I’m a little late for profiling last week’s Greenroof Project of the Week (GPW), the stunning Oregon Health & Science University (OHSU) Center for Health & Healing (CHH)  – because we were in Portland last week for Ecoroof Portland, which I’ll be blogging about next.   I’ve  been a fan of  this project for a few years – in 2008 Haven Kiers and I included it in the #1 category for our Top 10 List of Hot Trends in Greenroof Design, “The Influence of LEED on Design Professionals = Pushing the Green Envelope,” and as a judge for the 2009 Green Roofs for Healthy Cities’ Green Roof Design Awards of Excellence, I had the pleasure of reviewing it in detail  (unfortunately, it was beat out by the awesome Gary Comer Youth Center).

The Oregon Health & Science University  is dedicated to improving the health and quality of life for all Oregonians through excellence, innovation and leadership in health care, education and research.   One of the largest employers in a city and a state known worldwide for leadership and dedication to conservation and the environment, OHSU’s CHH building represents the state-of-the-art in integrative design, involving the hard work and input of many multi-disciplinary professionals.

Located in Portland’s South Waterfront neighborhood, the award-winning 16-story, 400,000 sf OHSU Center for Health & Healing is one of the first buildings to rise from this former shipyard site and the first building in their new River Campus.   The Center for Health & Healing is the most resource efficient large scale building in the region, and one of the greenest in the U.S.   A mixed-use facility for wellness, medical research, clinics, surgery, classrooms and ground floor retail, in 2007 it received Platinum LEED certification, making it the first medical and research facility in the world to have achieved this distinction.   The integrated design features this building boasts is amazing (see the profile), and as a result is 61% more energy efficient than required by Oregon code.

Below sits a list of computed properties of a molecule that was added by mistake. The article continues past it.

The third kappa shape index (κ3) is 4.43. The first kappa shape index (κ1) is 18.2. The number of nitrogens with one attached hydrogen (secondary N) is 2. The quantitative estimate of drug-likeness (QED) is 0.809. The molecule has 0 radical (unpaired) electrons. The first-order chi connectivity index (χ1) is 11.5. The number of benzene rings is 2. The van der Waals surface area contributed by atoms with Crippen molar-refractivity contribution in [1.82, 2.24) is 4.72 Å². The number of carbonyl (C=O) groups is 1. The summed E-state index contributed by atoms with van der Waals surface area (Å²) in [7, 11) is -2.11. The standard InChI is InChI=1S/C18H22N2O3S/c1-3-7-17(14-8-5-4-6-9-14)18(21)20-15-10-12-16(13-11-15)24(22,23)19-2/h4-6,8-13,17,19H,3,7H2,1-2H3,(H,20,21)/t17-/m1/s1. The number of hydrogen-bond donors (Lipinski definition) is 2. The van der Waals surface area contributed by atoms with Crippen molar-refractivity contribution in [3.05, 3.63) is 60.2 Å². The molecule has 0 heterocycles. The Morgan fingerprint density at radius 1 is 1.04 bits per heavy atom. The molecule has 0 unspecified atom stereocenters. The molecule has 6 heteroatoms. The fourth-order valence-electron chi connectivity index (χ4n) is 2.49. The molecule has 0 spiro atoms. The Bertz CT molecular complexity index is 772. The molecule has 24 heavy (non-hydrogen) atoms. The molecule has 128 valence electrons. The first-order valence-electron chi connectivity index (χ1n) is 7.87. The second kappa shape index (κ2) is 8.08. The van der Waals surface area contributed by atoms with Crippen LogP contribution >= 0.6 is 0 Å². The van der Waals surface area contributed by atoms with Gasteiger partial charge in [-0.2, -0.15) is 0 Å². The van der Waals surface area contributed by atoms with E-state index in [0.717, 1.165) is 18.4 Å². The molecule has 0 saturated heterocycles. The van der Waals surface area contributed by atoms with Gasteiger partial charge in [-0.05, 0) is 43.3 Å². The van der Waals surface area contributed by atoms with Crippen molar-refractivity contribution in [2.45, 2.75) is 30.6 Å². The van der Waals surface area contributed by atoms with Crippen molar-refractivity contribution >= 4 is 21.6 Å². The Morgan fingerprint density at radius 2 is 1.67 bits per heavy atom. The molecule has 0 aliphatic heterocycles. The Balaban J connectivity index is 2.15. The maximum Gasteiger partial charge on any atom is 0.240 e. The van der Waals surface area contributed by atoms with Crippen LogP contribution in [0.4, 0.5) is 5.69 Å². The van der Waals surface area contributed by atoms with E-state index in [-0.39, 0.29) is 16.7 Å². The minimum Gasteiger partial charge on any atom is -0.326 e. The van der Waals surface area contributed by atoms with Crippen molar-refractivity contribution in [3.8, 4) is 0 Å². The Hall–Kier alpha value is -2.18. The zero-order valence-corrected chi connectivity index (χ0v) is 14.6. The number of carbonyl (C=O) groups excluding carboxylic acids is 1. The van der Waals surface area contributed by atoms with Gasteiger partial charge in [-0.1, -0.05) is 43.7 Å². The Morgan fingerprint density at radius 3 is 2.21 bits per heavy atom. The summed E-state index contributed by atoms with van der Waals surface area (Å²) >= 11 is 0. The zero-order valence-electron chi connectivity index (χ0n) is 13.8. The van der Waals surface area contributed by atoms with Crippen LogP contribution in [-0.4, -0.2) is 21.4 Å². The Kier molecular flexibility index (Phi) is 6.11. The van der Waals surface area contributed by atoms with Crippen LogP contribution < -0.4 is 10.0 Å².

“This is a remarkable achievement given the complex array of uses and systems that were needed in the building.   We had to capture every opportunity to integrate together function, architecture and engineering.   This is really the result of a great collaborative team effort.   We have set a new standard for OHSU and for other projects in Portland.” ~ David Crawford, chief financial officer of the OHSU Medical Group (press release).

The Center is linked to Marquam Hill by the Portland Aerial Tram, which has proved to be a major success. According to OHSU, this highly efficient passenger conveyance between their facilities  is estimated to eliminate 2 million vehicle miles and 93,000 gallons of gasoline annually, and reduce yearly greenhouse emissions by more than 1,000 tons.

OHSU CHH has both extensive greenroofs (or ecoroofs) and intensive greenroofs (roof gardens), with a mixture of public and private accessibility.  

Non-accessible ecoroofs include those found on the 17th floor, and staff-only extensive gardens and office accessible balconies located off the 15th and 16th floors, above.

The accessible areas include the day patient area on the 4th floor (above) which opens out onto the restorative garden and the 5th floor (below) which opens out onto the courtyard, a common area and intensive green roof.